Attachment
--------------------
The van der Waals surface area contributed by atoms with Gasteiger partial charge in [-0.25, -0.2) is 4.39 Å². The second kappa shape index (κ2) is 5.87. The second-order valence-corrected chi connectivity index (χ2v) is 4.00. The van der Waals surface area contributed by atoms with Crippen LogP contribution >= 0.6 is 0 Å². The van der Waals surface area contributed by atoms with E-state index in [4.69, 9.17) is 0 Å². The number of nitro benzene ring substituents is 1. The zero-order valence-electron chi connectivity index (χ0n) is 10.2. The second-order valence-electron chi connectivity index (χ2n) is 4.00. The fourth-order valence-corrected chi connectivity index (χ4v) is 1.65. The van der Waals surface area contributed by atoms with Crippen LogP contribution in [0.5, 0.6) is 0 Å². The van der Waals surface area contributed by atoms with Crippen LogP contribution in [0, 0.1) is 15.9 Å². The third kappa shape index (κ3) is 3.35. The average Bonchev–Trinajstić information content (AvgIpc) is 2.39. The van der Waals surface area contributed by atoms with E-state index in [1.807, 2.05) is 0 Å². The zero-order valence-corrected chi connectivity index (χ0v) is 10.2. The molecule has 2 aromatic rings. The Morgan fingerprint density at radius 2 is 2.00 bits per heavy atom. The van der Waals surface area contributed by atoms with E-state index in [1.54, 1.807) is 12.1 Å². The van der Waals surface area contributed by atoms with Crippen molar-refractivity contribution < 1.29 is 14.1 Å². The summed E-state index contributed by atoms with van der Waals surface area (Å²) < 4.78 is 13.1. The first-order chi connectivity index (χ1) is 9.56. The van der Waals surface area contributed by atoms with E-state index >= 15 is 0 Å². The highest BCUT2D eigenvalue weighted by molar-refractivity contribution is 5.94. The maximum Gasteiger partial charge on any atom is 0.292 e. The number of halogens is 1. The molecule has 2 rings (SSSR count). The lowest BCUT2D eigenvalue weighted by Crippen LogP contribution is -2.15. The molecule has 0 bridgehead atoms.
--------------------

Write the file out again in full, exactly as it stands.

The van der Waals surface area contributed by atoms with Gasteiger partial charge in [-0.25, -0.2) is 4.39 Å². The second kappa shape index (κ2) is 5.87. The second-order valence-corrected chi connectivity index (χ2v) is 4.00. The van der Waals surface area contributed by atoms with Crippen LogP contribution >= 0.6 is 0 Å². The van der Waals surface area contributed by atoms with E-state index in [4.69, 9.17) is 0 Å². The number of nitro benzene ring substituents is 1. The zero-order valence-electron chi connectivity index (χ0n) is 10.2. The second-order valence-electron chi connectivity index (χ2n) is 4.00. The fourth-order valence-corrected chi connectivity index (χ4v) is 1.65. The van der Waals surface area contributed by atoms with Crippen LogP contribution in [0.5, 0.6) is 0 Å². The van der Waals surface area contributed by atoms with Crippen LogP contribution in [0, 0.1) is 15.9 Å². The third kappa shape index (κ3) is 3.35. The average Bonchev–Trinajstić information content (AvgIpc) is 2.39. The van der Waals surface area contributed by atoms with E-state index in [1.807, 2.05) is 0 Å². The zero-order valence-corrected chi connectivity index (χ0v) is 10.2. The molecule has 2 aromatic rings. The Morgan fingerprint density at radius 2 is 2.00 bits per heavy atom. The van der Waals surface area contributed by atoms with E-state index in [1.54, 1.807) is 12.1 Å². The van der Waals surface area contributed by atoms with Crippen molar-refractivity contribution < 1.29 is 14.1 Å². The summed E-state index contributed by atoms with van der Waals surface area (Å²) < 4.78 is 13.1. The first-order chi connectivity index (χ1) is 9.56. The van der Waals surface area contributed by atoms with E-state index >= 15 is 0 Å². The highest BCUT2D eigenvalue weighted by molar-refractivity contribution is 5.94. The maximum Gasteiger partial charge on any atom is 0.292 e. The number of halogens is 1. The molecule has 2 rings (SSSR count). The lowest BCUT2D eigenvalue weighted by Crippen LogP contribution is -2.15. The molecule has 0 bridgehead atoms.